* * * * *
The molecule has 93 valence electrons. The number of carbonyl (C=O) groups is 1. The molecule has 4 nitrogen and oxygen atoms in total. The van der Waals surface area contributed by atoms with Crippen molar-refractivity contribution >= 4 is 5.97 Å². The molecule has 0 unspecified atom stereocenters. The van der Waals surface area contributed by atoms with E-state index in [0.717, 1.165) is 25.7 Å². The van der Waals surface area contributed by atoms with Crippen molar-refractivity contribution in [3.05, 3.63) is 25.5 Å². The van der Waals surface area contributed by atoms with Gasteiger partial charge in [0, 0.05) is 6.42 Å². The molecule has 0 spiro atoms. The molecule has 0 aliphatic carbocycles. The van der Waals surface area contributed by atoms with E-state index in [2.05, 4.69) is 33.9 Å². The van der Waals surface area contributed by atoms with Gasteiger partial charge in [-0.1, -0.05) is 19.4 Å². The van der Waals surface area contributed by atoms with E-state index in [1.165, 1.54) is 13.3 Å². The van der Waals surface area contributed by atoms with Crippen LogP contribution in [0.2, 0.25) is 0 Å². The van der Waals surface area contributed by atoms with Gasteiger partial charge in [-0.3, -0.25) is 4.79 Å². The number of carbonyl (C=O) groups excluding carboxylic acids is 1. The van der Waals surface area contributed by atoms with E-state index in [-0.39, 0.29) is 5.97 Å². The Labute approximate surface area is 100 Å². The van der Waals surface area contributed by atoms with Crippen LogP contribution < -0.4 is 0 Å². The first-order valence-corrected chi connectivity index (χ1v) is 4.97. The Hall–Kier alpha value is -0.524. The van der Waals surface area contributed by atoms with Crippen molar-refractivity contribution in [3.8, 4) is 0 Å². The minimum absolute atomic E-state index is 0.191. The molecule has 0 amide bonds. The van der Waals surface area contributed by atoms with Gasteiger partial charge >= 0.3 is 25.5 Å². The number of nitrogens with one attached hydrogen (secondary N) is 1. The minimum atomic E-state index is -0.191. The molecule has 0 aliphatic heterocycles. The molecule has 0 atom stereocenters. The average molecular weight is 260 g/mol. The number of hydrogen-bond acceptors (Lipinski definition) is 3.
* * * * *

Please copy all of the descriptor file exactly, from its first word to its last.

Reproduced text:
The molecule has 93 valence electrons. The number of carbonyl (C=O) groups is 1. The molecule has 4 nitrogen and oxygen atoms in total. The van der Waals surface area contributed by atoms with Crippen molar-refractivity contribution >= 4 is 5.97 Å². The molecule has 0 unspecified atom stereocenters. The van der Waals surface area contributed by atoms with E-state index in [0.717, 1.165) is 25.7 Å². The van der Waals surface area contributed by atoms with Crippen molar-refractivity contribution in [3.05, 3.63) is 25.5 Å². The van der Waals surface area contributed by atoms with Gasteiger partial charge in [0, 0.05) is 6.42 Å². The molecule has 0 spiro atoms. The molecule has 0 aliphatic carbocycles. The van der Waals surface area contributed by atoms with E-state index in [2.05, 4.69) is 33.9 Å². The van der Waals surface area contributed by atoms with Gasteiger partial charge in [-0.1, -0.05) is 19.4 Å². The van der Waals surface area contributed by atoms with E-state index in [1.165, 1.54) is 13.3 Å². The van der Waals surface area contributed by atoms with Crippen LogP contribution in [0.2, 0.25) is 0 Å². The van der Waals surface area contributed by atoms with Gasteiger partial charge in [-0.3, -0.25) is 4.79 Å². The number of carbonyl (C=O) groups excluding carboxylic acids is 1. The van der Waals surface area contributed by atoms with E-state index in [-0.39, 0.29) is 5.97 Å². The Labute approximate surface area is 100 Å². The van der Waals surface area contributed by atoms with Crippen LogP contribution < -0.4 is 0 Å². The first-order valence-corrected chi connectivity index (χ1v) is 4.97. The Hall–Kier alpha value is -0.524. The van der Waals surface area contributed by atoms with Crippen molar-refractivity contribution in [3.8, 4) is 0 Å². The minimum absolute atomic E-state index is 0.191. The molecule has 0 amide bonds. The van der Waals surface area contributed by atoms with Gasteiger partial charge >= 0.3 is 25.5 Å². The number of nitrogens with one attached hydrogen (secondary N) is 1. The minimum atomic E-state index is -0.191. The molecule has 0 aliphatic heterocycles. The molecule has 0 atom stereocenters. The average molecular weight is 260 g/mol. The number of hydrogen-bond acceptors (Lipinski definition) is 3.